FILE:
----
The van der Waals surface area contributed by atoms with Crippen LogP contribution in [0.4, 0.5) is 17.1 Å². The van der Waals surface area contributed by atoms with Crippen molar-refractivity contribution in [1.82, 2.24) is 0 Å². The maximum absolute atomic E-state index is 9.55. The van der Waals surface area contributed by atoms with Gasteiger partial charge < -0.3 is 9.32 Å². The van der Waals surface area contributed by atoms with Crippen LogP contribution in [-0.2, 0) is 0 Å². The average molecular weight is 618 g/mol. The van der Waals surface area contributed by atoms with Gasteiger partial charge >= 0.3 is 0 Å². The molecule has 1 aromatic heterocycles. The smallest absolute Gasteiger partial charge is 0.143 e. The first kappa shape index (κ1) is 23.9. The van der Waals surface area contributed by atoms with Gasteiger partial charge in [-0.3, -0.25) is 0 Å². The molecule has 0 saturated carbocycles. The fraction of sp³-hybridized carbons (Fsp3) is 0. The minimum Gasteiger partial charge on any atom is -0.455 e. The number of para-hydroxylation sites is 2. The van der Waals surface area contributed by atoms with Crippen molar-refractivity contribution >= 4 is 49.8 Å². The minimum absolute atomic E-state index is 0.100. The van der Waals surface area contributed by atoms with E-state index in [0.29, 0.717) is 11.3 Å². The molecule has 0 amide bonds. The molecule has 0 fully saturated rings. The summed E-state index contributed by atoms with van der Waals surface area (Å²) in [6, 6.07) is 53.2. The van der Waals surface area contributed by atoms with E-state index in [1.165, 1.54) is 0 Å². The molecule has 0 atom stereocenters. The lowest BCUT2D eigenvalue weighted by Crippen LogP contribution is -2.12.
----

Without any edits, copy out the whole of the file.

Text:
The van der Waals surface area contributed by atoms with Crippen LogP contribution in [0.4, 0.5) is 17.1 Å². The van der Waals surface area contributed by atoms with Crippen molar-refractivity contribution in [1.82, 2.24) is 0 Å². The maximum absolute atomic E-state index is 9.55. The van der Waals surface area contributed by atoms with Gasteiger partial charge < -0.3 is 9.32 Å². The van der Waals surface area contributed by atoms with Crippen LogP contribution in [-0.2, 0) is 0 Å². The average molecular weight is 618 g/mol. The van der Waals surface area contributed by atoms with Gasteiger partial charge >= 0.3 is 0 Å². The molecule has 1 aromatic heterocycles. The smallest absolute Gasteiger partial charge is 0.143 e. The first kappa shape index (κ1) is 23.9. The van der Waals surface area contributed by atoms with Gasteiger partial charge in [-0.3, -0.25) is 0 Å². The molecule has 0 saturated carbocycles. The fraction of sp³-hybridized carbons (Fsp3) is 0. The minimum Gasteiger partial charge on any atom is -0.455 e. The number of para-hydroxylation sites is 2. The van der Waals surface area contributed by atoms with Crippen molar-refractivity contribution >= 4 is 49.8 Å². The minimum absolute atomic E-state index is 0.100. The van der Waals surface area contributed by atoms with E-state index in [0.29, 0.717) is 11.3 Å². The molecule has 0 amide bonds. The molecule has 0 fully saturated rings. The summed E-state index contributed by atoms with van der Waals surface area (Å²) in [6, 6.07) is 53.2. The van der Waals surface area contributed by atoms with E-state index in [1.165, 1.54) is 0 Å². The molecule has 0 atom stereocenters. The lowest BCUT2D eigenvalue weighted by Crippen LogP contribution is -2.12.